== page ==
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Bang & Olufsen Struggles, As Danish Company Moves To Mass Consumer Market To Get Traction

Bang & Olufsen has spent years trying to convince consumers that their so called top end gear was the best, they even tried unique Danish designs to lure customers and at one stage that they moved into the TV market using a variety of third part panels, this all proved difficult for the Danish Company who is trying to use a variation of their name to get into the mass consumer market.

In Australia Company executives have not returned our calls, instead the Company are using PR spin doctors, as they desperately try to carve a position out in the consumer market where Companies like Sennheiser, Bose, Sony and the likes of Harman International a Company that is now owned by Samsung are delivering significantly superior products.

The Company has virtually admitted that their top end Hi Fi strategy is unprofitable and that they will eventually book most of their sales from headsets, portable speakers and computer-sound technology instead of their overpriced sound gear and $25,000 TV’s gear which in Australia is often double the price of overseas markets.

B&O Play is the brand that the Danish Company is trying to get up and if their latest noise cancelling Bluetooth headphones are anything to go by they will struggle.

Not only are they clumsy and big they cannot be easily folded for use on an aircraft where a great deal of noise cancelling headphones are used, both Bose and Sennheiser will tell you that.

B&O Play generated 43 percent of the group’s revenue last quarter, compared with 57 percent for the Bang & Olufsen category.

The Company has even resorted to cutting deals with LG to stick their name on the back of the Companies V20 smartphone, LG rejected the brand for their top end $13,000 OLED TV which comes with an LG soundbar.

Play is expected to expand as much as 30 percent in the 12 months ending May 31, versus the “low single-digit” growth for the master Bang & Olufsen brand.
Recently Bang & Olufsen who are seriously into premium prices and unique designs introduced BeoSound Shape to try and generate interest in their sound technology which is not taken seriously by audiophiles.

BeoSound Shape is a modular speaker system designed to live on your wall and as my wife said, “It’s a Monty dust collector”

B&O wants to challenge the notion that one size fits all, as a result they have designed a system that is scalable to fit rooms both large and small. The idea is also to move music away from the traditional hi-fi setup.

Sonos have been doing this along with Bluesound and Heos by Denon without the need for wall art.

And like all things associated with B&O the new kit is expensive with a start price of over $7,000.

With the latest B&O incarnation one can arrange the panels in any shape you like, and you get to choose the types of cloth and their colours too: regular speaker grille cloth or fancy wool from Danish textile house Kvadrat.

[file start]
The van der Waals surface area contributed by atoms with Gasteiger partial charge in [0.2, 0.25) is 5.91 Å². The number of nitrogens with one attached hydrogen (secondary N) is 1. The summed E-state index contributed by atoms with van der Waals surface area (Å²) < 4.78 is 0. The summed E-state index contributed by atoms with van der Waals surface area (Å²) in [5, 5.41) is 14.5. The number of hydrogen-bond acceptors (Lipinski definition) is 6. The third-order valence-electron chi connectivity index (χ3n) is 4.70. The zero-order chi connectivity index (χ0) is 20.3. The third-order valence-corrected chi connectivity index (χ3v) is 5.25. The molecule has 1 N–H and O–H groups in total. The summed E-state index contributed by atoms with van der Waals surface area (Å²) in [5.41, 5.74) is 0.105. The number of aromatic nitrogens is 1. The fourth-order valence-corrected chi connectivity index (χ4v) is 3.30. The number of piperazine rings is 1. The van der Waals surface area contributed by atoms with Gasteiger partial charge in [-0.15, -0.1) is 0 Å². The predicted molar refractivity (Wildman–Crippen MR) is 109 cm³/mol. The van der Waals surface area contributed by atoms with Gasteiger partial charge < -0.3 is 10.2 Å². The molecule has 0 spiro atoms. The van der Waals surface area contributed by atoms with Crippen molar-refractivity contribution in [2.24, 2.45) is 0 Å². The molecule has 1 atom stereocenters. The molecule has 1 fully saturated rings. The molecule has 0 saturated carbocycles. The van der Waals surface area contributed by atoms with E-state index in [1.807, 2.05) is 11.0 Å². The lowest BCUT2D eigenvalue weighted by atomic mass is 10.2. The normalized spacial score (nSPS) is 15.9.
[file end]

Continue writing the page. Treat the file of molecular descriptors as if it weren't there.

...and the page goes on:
There are three types of panels, amplifier, speaker and acoustic damper.

Each amplifier panel has eight 80W Class D amplifiers and can drive four speaker panels, you can also daisy-chain them for a huge system with a maximum of 11 amplifiers and 44 speakers. The speaker panels are a closed-box design with a 13cm woofer and a 2cm tweeter.

The BeoSound Shape offers dual-band Wi-Fi and its streaming skills include Google Chromecast, Apple AirPlay, Spotify Connect, plus QPlay for the Chinese market.

Some sound experts claim after seeing the new B&O offering that having so many individual speakers might result in something that “sounded a bit chaotic” and “The top end to be a little overactive”.

Trusted Reviews said “This system isn’t for the majority. This isn’t for hardcore hi-fi enthusiasts, who – for the same money – could build a more impressive-sounding traditional system”

The mid-range takes centre stage, literally, as B&O’s digital processing intentionally pushes voices towards the centre of any BeoSound Shape setup. It’s called the ‘band on wall’ concept and it feels a little odd at first, but it does work.

Chief Executive Officer Henrik Clausen told Bloomberg recently “We used to be a company that had the Bang & Olufsen segment as our main business and the B&O Play business as a start-up, but now we’re at a stage where both are significant in size”.

He added “Pure mathematics indicate that over time the two business units will become equal in size and, if the development continues, B&O Play will become the relative largest.”

He admitted that Bang & Olufsen sales plunged abruptly after the financial crisis at B&O while revenue from the Play range, introduced in 2012, has been growing rapidly in recent years.

For the Australian operation, the arrival of Amazon is set to impact their relationship with retailers. ChannelNews could source a pair of the Companies H9 B&O Play noise cancelling headphones for $134 cheaper than buying at a local retailer where the same headphones are selling for $799 Vs US$499 on Amazon Prime. Converted to Australian dollars the price is $665.

Amazon Prime is already shipping goods to Australia.

The success at B&O Play, resulted in Bang & Olufsen reporting pre-tax profit of 31 million kroner ($4.4 million) in the fiscal second quarter compared with a loss of 23 million kroner a year earlier.

The company forecast a 15 percent sales increase this year.

The CEO said his focus is to make sure the company “can have a future as an independent Bang & Olufsen.”

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